ID Mystery Plant

A flower I've never seen before decided to sprout in a shady area that happens to be below my bird feeders. I have no idea if it's from a bulb that I just never knew was there, or was somehow "planted" by the birds. I'm suspecting it's a bulb plant because it looks similar to a lily. It's on a single smooth stalk about 2 feet tall; no discernable leaves, topped with multiple pale pink, lily-like flowers with yellow stamens and a sweet fragrance. Does this sound familiar to anyone?
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.

I suspect you are asking about a Resurrection Lily, also nicknamed, "Naked Lady". They seem to just appear around here. I wonder if birds drop the seed.
Here is a link to a picture of one. http://www.waysidegardens.com/webapp/wcs/stores/servlet/StoreCatalogDisplay?storeId 151&catalogId067&langId=-1&mainPage=prod2working&ItemIdy18
Or if that doesn't work try this link http://shorterlink.com/?W9C415
Wil
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It would be impossible for a bird to drop seeds of Lycoris because:
1. the mature fruit is a dry dehiscent capsule not a berry which would have been eaten by a bird.
2. Lycoris squamigera is a sterile triploid incapable of setting fruit.
The bulbs must have been there for a long time but since the flowers and foliage appear at different times of the year, she didn't make the connection between the two.

http://www.waysidegardens.com/webapp/wcs/stores/servlet/StoreCatalogDisplay?storeId 151&catalogId067&langId=-1&mainPage=prod2working&ItemIdy18
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It is possible however that a squirrel dug up the bulb from one location and buried it in another, planning to come back later to snack on it - then forgetting where - or getting run over by a car in the meantime. Normally the bulb takes a year or two to settle into a new site and set blooms - usually the first year or two it only sends up foliage in the late winter,early spring, which dies down by mid summer.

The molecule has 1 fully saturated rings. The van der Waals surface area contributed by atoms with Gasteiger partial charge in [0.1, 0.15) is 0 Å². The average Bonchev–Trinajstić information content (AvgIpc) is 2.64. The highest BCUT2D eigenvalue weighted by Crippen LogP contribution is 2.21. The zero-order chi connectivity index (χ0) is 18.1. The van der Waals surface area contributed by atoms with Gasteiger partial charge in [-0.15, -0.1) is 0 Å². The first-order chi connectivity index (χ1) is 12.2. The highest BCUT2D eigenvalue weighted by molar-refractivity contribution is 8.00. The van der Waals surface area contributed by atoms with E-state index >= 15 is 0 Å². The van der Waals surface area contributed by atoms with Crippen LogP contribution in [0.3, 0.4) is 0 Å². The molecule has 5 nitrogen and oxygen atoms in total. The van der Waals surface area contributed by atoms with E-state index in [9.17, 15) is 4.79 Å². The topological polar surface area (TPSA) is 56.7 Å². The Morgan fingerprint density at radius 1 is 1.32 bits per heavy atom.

"Naked
http://www.waysidegardens.com/webapp/wcs/stores/servlet/StoreCatalogDisplay ? storeId151&catalogId067&langId=-1&mainPage=prod2working&ItemIdy18
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More likely it was planted they by mischievous garden pixies!!!;)
Believe it or not, squirrels do not remember where they bury most things. They don't have any sort of master plan or remarkable memory.

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http://www.waysidegardens.com/webapp/wcs/stores/servlet/StoreCatalogDisplay ?
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http://www.waysidegardens.com/webapp/wcs/stores/servlet/StoreCatalogDisplay?storeId 151&catalogId067&langId=-1&mainPage=prod2working&ItemIdy18
That's exactly what it is! Thanks! (the Amaryllis family came to mind because there were no leaves on the stalk.) Now that I recall, there was some previous foliage in that area that I thought may have been a daylily. Perhaps this plant had been there for years, but it seems the squirrels in this area love knocking the taller, colorful flowers down, and I never "caught" the bloom phase until now.
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It sounds as if you have lycoris squamigera (a.k.a. resurrection lily, naked lady, etc.).It's featured on p. 24 of the Park's Advance Bulb Sale 2004..
Here's a site with a picture and description:
http://www.floridata.com/ref/l/lyco_squ.cfm
John
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